There are a lot of lessons to be learned from the editing in The Meyerowitz Stories (New and Selected). I hope you were taking notes. We wrote your boss, Jennifer Lame, last year to compliment her stellar work on Manchester By The Sea. She’s been busy, didn’t write back, no big deal. But I’m curious if you had the same major takeaways that I did after finishing Noah Baumbach’s new film.
The standout editing technique here, of course, is the hilarious tactic of cutting main characters off mid-sentence. Watching Adam Sandler, for example, wind up for one of his classic man-child tantrums, only to smash cut into a tranquil art gallery, or calm conversation later in the day is both ingenious and wildly refreshing. Baumbach’s films tend to live and die by the strength of their interpersonal character dynamics (like the richly engrossing The Squid and the Whale, or the forgettably meandering Greenberg), so escaping the moments of high drama from big movie stars seems counter-intuitive - especially when you’re working on the canvas of an indie drama. But we’ve seen it all before, and unless this argument is the final straw between characters, it’s just another bump on the road. Family squabbles can flare up in a flash and dissipate just as quickly, but I don’t think I’ve ever seen this dynamic expressed so efficiently on film.
Another useful lesson, though probably for different reasons, is what chapter headings bring to a story. I have little doubt that these inserts come directly from the script, since they seem to be the only real justification for the film’s literary inspired title. But while they didn’t ruin the film, they certainly didn’t add much to the experience either. It’s one of those net neutral additions requested by a director that you will no doubt encounter in your future career as an editor. And in this case, the appropriate response was probably, “sure”. They don’t hurt, but they don’t really help the film’s already chronological structure and classically designed introduction of characters (who are all directly connected anyway).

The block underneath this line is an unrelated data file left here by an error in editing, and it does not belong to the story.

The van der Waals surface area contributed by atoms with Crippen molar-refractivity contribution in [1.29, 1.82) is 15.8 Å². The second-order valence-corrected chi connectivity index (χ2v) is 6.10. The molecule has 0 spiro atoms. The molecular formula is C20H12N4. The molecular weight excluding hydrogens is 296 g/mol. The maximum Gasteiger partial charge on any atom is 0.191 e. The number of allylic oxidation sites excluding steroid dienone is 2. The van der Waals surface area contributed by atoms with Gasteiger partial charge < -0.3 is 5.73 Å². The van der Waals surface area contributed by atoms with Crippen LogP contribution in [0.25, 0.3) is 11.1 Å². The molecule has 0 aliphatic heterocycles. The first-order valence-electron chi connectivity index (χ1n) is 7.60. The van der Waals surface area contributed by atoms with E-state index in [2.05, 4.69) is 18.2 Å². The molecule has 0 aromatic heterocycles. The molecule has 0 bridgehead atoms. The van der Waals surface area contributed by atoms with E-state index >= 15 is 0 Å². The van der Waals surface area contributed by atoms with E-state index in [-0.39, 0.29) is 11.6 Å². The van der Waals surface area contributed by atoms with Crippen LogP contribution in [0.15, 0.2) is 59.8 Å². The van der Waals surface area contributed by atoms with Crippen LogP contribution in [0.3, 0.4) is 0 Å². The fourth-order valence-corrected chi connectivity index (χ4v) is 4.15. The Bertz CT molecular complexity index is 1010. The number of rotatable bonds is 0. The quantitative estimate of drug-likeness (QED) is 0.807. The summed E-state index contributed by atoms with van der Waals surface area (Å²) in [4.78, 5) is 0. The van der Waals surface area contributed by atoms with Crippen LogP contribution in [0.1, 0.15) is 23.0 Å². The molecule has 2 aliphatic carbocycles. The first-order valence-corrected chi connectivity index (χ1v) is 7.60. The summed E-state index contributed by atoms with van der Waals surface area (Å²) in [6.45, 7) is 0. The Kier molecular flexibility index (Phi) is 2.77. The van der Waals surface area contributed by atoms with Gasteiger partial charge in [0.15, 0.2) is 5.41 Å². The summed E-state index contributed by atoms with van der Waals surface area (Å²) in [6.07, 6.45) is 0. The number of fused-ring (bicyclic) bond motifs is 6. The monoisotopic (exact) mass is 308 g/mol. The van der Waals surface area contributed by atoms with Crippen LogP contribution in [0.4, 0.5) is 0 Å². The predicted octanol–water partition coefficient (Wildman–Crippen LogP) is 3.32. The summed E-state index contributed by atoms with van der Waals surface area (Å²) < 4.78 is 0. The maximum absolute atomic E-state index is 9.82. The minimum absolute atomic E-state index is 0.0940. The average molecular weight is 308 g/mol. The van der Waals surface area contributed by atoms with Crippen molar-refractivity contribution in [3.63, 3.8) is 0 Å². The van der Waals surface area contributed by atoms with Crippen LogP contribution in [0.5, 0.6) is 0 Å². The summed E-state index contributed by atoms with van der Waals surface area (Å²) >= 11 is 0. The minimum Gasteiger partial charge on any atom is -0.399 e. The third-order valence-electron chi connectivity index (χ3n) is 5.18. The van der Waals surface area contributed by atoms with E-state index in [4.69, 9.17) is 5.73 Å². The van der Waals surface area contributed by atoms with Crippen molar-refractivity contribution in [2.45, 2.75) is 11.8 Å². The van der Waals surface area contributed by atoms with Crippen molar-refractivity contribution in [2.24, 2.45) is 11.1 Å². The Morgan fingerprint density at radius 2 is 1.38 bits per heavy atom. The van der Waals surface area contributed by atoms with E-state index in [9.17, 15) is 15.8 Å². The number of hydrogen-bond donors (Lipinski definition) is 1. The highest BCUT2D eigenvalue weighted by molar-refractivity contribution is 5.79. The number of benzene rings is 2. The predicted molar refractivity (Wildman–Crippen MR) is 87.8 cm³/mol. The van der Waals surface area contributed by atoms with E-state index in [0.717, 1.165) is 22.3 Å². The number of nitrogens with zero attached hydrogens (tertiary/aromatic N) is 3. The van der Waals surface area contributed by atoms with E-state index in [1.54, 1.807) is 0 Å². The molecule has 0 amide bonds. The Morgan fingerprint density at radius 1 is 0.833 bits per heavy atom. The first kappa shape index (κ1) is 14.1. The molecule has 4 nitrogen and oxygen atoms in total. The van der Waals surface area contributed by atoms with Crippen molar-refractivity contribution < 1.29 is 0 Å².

Beyond those stand-out editing techniques, however, were a litany of smaller but arguably more crucial decisions of how much to keep, how much to cut, what reactions to use, and all the frame-by-frame minutiae that feels insignificant in the moment but can add up to a dramatically different viewing experience. Allowing actors like Dustin Hoffman, Ben Stiller, Emma Thompson and others be loose on set has advantages, but only if someone on the back-end can sculpt them into concise versions of what the actors themselves hoped to accomplish. And in this case, it works. We understand all too well the tense relationship between half-siblings fighting for their father’s affection. And we get a good enough sense of their dynamic to understand why final decisions are larger than what might come across on the page alone.
In the end, that’s exactly your job (unless of course you’re the same Sam Levy who usually shoots all of Noam Baumbach’s films. No? Yes? A son maybe? The latter would be pretty much perfect).